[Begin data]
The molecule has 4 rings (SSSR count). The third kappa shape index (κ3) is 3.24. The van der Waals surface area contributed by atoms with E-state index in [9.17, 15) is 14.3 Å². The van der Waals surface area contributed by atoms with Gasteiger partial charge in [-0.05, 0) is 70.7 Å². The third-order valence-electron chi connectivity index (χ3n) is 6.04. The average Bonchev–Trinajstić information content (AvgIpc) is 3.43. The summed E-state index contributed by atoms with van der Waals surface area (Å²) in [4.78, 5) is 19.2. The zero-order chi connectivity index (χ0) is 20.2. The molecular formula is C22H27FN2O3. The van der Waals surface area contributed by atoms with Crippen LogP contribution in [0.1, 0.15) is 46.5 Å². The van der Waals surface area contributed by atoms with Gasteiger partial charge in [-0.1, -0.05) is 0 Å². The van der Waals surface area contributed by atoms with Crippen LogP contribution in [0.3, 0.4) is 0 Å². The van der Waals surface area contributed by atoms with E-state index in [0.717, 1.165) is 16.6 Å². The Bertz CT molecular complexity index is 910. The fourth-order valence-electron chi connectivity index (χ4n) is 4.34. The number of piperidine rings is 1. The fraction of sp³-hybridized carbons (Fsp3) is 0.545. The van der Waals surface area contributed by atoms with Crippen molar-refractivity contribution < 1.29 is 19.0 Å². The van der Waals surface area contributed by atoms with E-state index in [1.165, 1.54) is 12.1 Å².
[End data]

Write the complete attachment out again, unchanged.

The molecule has 4 rings (SSSR count). The third kappa shape index (κ3) is 3.24. The van der Waals surface area contributed by atoms with E-state index in [9.17, 15) is 14.3 Å². The van der Waals surface area contributed by atoms with Gasteiger partial charge in [-0.05, 0) is 70.7 Å². The third-order valence-electron chi connectivity index (χ3n) is 6.04. The average Bonchev–Trinajstić information content (AvgIpc) is 3.43. The summed E-state index contributed by atoms with van der Waals surface area (Å²) in [4.78, 5) is 19.2. The zero-order chi connectivity index (χ0) is 20.2. The molecular formula is C22H27FN2O3. The van der Waals surface area contributed by atoms with Crippen LogP contribution in [0.1, 0.15) is 46.5 Å². The van der Waals surface area contributed by atoms with Gasteiger partial charge in [-0.1, -0.05) is 0 Å². The van der Waals surface area contributed by atoms with Crippen LogP contribution in [0.3, 0.4) is 0 Å². The van der Waals surface area contributed by atoms with E-state index in [0.717, 1.165) is 16.6 Å². The Bertz CT molecular complexity index is 910. The fourth-order valence-electron chi connectivity index (χ4n) is 4.34. The number of piperidine rings is 1. The fraction of sp³-hybridized carbons (Fsp3) is 0.545. The van der Waals surface area contributed by atoms with Crippen molar-refractivity contribution < 1.29 is 19.0 Å². The van der Waals surface area contributed by atoms with E-state index in [1.165, 1.54) is 12.1 Å².